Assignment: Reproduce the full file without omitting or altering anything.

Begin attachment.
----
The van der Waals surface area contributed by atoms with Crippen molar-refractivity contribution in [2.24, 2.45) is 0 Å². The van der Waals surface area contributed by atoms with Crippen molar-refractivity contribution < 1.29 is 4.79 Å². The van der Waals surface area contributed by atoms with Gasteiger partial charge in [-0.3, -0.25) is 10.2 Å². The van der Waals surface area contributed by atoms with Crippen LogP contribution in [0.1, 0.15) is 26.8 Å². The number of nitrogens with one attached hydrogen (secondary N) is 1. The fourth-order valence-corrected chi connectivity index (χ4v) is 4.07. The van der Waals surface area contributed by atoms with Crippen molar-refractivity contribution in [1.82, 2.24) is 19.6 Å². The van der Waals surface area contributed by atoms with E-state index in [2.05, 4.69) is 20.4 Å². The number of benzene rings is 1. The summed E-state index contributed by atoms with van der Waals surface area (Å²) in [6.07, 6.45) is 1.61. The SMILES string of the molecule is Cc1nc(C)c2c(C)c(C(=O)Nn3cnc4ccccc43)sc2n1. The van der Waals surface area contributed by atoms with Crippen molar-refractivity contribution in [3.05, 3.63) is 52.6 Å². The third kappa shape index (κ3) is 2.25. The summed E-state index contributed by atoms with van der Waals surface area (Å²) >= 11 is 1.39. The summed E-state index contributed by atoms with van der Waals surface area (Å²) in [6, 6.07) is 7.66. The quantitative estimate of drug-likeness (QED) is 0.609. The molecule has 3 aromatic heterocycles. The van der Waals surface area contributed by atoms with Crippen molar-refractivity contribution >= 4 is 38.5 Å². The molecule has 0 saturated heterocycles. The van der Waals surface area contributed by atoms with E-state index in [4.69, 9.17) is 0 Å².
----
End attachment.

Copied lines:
The van der Waals surface area contributed by atoms with Crippen molar-refractivity contribution in [2.24, 2.45) is 0 Å². The van der Waals surface area contributed by atoms with Crippen molar-refractivity contribution < 1.29 is 4.79 Å². The van der Waals surface area contributed by atoms with Gasteiger partial charge in [-0.3, -0.25) is 10.2 Å². The van der Waals surface area contributed by atoms with Crippen LogP contribution in [0.1, 0.15) is 26.8 Å². The number of nitrogens with one attached hydrogen (secondary N) is 1. The fourth-order valence-corrected chi connectivity index (χ4v) is 4.07. The van der Waals surface area contributed by atoms with Crippen molar-refractivity contribution in [1.82, 2.24) is 19.6 Å². The van der Waals surface area contributed by atoms with E-state index in [2.05, 4.69) is 20.4 Å². The number of benzene rings is 1. The summed E-state index contributed by atoms with van der Waals surface area (Å²) in [6.07, 6.45) is 1.61. The SMILES string of the molecule is Cc1nc(C)c2c(C)c(C(=O)Nn3cnc4ccccc43)sc2n1. The van der Waals surface area contributed by atoms with Crippen molar-refractivity contribution in [3.05, 3.63) is 52.6 Å². The third kappa shape index (κ3) is 2.25. The summed E-state index contributed by atoms with van der Waals surface area (Å²) >= 11 is 1.39. The summed E-state index contributed by atoms with van der Waals surface area (Å²) in [6, 6.07) is 7.66. The quantitative estimate of drug-likeness (QED) is 0.609. The molecule has 3 aromatic heterocycles. The van der Waals surface area contributed by atoms with Crippen molar-refractivity contribution >= 4 is 38.5 Å². The molecule has 0 saturated heterocycles. The van der Waals surface area contributed by atoms with E-state index in [4.69, 9.17) is 0 Å².